From neighborhood to neighborhood, from state to state, and from sea to shining sea, our country is blighted by the green meatball syndrome. Since America was founded, early residents went out of their way to divest themselves of anything English. While I can't argue with most of the results, I do wish we had maintained the English tradition of great home gardens. Granted we didn't get to bring those old stone walls on the trip across the Atlantic, but we also didn't have a shortage of rocks when we arrived in America. So, what happened? Perhaps we had other things on our mind for the first 350 years, but isn't this a great opportunity to make up for lost time?
I think the green meatball syndrome is the influence of the Italians. The older more famous gardens in Italy are not known for being diverse plant collections blending colors, forms, and textures. Instead they are prized for large expanses of lawn and lots of shrubs pruned into little green meatballs. Sound familiar? With our utilitarian mind set, we are now taught to landscape with a pair of hedge shears and a sprayer.
Americans have heartily adopted this 'control over nature' philosophy and have become fixated on these verdant spheres, wanting to proudly show them to their community. Green meatballs along home foundations have become a sign of wealth and influence. If you have more than 8 meatballs, then you must know the builder. If you have green meatballs down the side as well as the front, that's a sure sign of prominence. Not only can you afford more green meatballs than your neighbor, but you can afford to have someone else shear them. If your green meatballs are of different sizes, this indicates that you either aren't a very good gardener or you have a very serious pruning fetish and need counseling.
All meatballs are not created equal. In the Southeast we have Ilex crenata and Ilex cornuta (Japanese and Chinese hollies). Every homeowner thinks they have boxwoods, so these have gained the nickname redneck boxwood. In the Mid-Atlantic, wealthy people actually have Buxus sempervirens (boxwood). In the Northeast and Midwest, gardeners have Taxus bacatta and Thuja occidentalis (yew and arborvitae) as meatballs of choice. On the West Coast, gardeners can have all kind of meatballs thanks to their wonderful climate, although I'm most fond of the rhododendron meatballs. In the southwest, many plants naturally look like meatballs. You don't even need a set of pruners to make an Echinocereus (barrel cactus) into a meatball.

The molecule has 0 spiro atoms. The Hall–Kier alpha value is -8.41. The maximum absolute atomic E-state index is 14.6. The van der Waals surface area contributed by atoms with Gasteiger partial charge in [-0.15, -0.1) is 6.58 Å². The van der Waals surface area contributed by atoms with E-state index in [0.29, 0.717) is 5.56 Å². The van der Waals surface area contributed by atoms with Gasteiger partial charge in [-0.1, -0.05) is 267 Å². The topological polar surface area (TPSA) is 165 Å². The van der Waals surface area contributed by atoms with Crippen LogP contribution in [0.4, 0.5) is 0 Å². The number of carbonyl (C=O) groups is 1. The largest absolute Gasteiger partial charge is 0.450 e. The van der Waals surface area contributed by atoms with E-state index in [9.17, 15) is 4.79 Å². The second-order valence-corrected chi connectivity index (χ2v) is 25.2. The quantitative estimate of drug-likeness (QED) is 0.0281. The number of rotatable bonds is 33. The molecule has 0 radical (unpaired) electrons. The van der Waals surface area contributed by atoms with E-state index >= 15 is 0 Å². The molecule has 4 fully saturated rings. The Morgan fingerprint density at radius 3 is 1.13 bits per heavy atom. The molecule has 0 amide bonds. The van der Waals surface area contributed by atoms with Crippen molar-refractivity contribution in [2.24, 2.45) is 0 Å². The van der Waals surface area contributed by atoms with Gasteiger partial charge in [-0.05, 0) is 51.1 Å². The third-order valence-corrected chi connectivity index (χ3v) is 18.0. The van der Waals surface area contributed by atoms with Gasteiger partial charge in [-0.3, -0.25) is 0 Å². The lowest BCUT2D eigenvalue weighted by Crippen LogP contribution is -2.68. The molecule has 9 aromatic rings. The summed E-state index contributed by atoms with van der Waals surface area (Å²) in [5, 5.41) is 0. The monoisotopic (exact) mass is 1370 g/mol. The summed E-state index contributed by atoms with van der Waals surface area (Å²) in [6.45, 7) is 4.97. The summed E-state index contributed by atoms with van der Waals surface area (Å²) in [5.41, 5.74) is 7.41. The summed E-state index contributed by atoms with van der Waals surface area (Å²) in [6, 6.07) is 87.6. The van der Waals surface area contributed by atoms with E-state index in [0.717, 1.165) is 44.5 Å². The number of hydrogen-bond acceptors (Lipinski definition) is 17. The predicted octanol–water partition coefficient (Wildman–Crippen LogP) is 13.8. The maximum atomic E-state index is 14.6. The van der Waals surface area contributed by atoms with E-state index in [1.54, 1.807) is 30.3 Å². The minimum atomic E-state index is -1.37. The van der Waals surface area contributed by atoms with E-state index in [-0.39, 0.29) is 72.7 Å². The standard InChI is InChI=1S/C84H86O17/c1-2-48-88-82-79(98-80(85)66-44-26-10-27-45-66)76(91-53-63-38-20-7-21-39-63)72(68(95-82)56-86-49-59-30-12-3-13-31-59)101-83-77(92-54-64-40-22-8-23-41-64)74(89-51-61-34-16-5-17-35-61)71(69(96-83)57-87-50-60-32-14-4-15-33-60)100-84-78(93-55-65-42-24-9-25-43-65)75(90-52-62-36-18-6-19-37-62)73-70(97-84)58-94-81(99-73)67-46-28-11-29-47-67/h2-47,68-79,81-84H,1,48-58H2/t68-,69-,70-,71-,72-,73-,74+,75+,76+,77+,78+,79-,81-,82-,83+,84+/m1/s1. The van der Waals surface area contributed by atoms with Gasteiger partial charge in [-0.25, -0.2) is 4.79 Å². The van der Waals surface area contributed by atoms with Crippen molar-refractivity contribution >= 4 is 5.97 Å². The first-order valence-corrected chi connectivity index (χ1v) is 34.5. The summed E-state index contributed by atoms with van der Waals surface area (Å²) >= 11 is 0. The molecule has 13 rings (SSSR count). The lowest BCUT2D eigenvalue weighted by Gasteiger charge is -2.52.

So, how do we get people over their love affair with green meatballs? I was hoping we could explain that the comparable idea of having eight identical green vinyl chairs against the wall in your home would not be 'a good thing.' But what about people with naturally bad taste? I think legislation is the answer. First we ban hedge shears. If New York can ban cell phones when driving, we can certainly ban hedge shears while gardening.
Then we must change the regulations for mortgage lenders. Did you know you can't close a loan on a new house without the requisite number of green meatballs in front of your new home? There's a case of horticultural discrimination if I've ever seen one. Surely there's something in the US Constitution we can interpret to make this illegal. Where is the outrage? Where are the plants rights groups when you need them? If we're ever going to see bus loads of gardeners from England coming to America to see gardens, won't you join me in my campaign to put meatballs back where they belong ... in spaghetti!